The school employs a highly talented and dedicated staff while keeping tuition affordable. Nationally, GMS is viewed as a model school for Montessori education. The children are motivated to learn, explore, question and work cooperatively and avoid problems common to their peers. GMS contributes to many community efforts and provides young community leaders.

Grant County Senior Olympics provides adults 50 years and older with opportunities for a healthy, active lifestyle. Their mission is to promote physical fitness for seniors in the community. They do this by organizing yearly Olympic-style events, games and shows. Last year they offered 21 main events with 101 sub-groups ranging from archery to track and field.

The organization provides some of the equipment and all of the event co-ordination. Seniors are encouraged to try out new sports. Last year Senior Olympics introduced Disc golf as an event and had their first pickleball tournament. An annual awards dinner, featuring a dance and talent events, recognizes participants and awards medals. They also have dance and talent events. To continue to grow, the Senior Olympics needs the financial support of individuals.

Life Quest Inc. has been providing services to the developmentally disabled and their fami-lies for more than 40 years. They provide a variety of services to adults 18 and over, such as fi nding employment and becoming involved in the community. For all eligible children, birth to three years old, Life Quest offers more than 17 different services including speech, physical, and occupational therapies. Life Quest acts as a bridge to resources and offers support for individuals and their families. Life Quest sees its role as empowering individuals and their families.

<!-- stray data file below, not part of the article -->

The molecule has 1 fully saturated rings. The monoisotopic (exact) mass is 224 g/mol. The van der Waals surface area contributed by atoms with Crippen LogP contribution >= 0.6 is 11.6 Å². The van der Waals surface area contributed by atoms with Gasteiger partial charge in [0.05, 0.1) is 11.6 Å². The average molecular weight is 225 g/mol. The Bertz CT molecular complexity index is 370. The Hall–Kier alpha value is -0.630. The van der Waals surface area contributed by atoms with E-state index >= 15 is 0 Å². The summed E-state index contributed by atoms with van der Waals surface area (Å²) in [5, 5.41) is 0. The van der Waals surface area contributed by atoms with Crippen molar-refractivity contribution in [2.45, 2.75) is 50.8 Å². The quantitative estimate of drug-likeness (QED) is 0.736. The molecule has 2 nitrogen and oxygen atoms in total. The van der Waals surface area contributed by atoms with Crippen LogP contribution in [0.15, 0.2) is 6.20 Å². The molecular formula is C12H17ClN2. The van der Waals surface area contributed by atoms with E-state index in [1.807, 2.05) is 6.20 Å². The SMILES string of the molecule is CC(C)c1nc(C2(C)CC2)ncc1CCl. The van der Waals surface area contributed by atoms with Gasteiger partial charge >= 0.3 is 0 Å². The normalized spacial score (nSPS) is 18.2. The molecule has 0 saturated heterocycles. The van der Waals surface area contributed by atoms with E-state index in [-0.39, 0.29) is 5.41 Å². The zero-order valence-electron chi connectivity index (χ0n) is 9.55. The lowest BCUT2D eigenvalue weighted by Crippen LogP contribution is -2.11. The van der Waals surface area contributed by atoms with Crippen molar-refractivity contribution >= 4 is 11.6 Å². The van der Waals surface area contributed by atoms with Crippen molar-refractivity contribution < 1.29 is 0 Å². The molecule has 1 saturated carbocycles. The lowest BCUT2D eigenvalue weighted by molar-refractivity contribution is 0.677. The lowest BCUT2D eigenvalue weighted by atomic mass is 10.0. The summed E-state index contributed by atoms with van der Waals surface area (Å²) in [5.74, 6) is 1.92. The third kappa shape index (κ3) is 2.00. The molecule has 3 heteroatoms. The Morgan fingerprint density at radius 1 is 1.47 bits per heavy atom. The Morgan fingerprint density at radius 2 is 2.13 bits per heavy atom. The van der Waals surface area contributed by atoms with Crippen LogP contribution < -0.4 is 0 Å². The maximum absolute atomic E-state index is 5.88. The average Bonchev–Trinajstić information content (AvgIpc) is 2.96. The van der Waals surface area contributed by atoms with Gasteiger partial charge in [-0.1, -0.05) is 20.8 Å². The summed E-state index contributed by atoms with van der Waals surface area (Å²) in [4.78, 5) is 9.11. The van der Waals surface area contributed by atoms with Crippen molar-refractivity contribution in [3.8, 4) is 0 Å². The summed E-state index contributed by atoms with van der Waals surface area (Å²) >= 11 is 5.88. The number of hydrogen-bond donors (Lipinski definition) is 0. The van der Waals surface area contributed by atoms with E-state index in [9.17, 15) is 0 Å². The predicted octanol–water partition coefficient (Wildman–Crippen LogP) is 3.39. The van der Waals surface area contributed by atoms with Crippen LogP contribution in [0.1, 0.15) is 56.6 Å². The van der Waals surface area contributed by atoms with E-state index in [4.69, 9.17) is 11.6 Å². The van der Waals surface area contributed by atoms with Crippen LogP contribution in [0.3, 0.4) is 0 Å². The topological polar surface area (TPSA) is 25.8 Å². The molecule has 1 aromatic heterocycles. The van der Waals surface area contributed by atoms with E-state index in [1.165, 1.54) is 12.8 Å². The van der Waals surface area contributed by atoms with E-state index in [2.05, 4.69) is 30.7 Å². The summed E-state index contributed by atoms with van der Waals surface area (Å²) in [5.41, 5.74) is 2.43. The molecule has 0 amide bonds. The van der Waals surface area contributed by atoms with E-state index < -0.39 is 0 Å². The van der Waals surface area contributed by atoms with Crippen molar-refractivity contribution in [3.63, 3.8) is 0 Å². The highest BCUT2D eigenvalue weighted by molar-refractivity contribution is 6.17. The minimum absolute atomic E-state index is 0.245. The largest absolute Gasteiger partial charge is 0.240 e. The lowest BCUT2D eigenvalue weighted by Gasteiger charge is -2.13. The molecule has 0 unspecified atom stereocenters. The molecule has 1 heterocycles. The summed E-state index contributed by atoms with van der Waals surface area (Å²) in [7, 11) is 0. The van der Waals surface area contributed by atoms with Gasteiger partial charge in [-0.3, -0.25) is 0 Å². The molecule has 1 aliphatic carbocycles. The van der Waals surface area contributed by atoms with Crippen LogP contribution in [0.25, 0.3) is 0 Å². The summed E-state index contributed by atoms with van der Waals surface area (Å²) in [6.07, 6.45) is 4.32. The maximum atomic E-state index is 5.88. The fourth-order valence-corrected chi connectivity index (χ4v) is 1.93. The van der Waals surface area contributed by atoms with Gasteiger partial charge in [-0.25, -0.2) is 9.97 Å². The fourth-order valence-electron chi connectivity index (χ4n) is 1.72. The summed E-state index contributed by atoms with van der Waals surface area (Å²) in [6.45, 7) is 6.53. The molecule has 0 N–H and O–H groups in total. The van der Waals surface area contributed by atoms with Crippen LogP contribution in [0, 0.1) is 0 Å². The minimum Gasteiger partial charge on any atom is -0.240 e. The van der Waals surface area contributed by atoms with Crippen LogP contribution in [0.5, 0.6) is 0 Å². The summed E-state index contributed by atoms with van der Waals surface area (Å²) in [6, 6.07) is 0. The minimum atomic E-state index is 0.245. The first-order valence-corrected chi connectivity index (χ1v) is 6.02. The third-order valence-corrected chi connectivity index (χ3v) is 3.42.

Both state and federal budgets have been cut in recent years, negatively affecting Life Quest. Although primarily funded by various government entities, Life Quest is restricted to using these funds for services only. It will be through the Give Grandly that Life Quest can continue to upgrade and maintain their historic building at Pope Street and College Avenue in Silver City, purchase needed supplies and provide staff training which in turn benefits all individuals served.

The End of the Road Ranch rescues elderly, abused or unwanted horses and gives them a place to live out their lives in a safe and natural environment. The Ranch currently has 35 horses, ranging from three months to 25 years old. This sanctuary began taking in horses in need in 2005 and is still completely run by dedicated volunteers. The Ranch welcomes visitors by appointment on Wednesdays, Fridays and Saturdays from 9 a.m. to 3 p.m. The volunteers are happy to talk about fostering, sponsorship or adopting a horse. To contact, call 575-313-5714 or email sanctuary@endoftheroadranchsc.com

The Ranch seeks to educate the community about horses in order to better the relationship between owners and their animals. Owners have the responsibility to treat these magnificent creatures with the care and quality of life they deserve.

On Tuesday, May 5, these and other nonprofits will gather in Gough Park from 11 a.m. to 6 p.m. to encourage the community to donate to their favorite cause. Online giving will also be available for the full 24 hours that day. Show your support to those organizations that make Grant County a better place to live.

For more information, contact Barrett Brewer, chair of the Grant County Community Foundation, barrettbrewer@mac.com, 575-525-4747.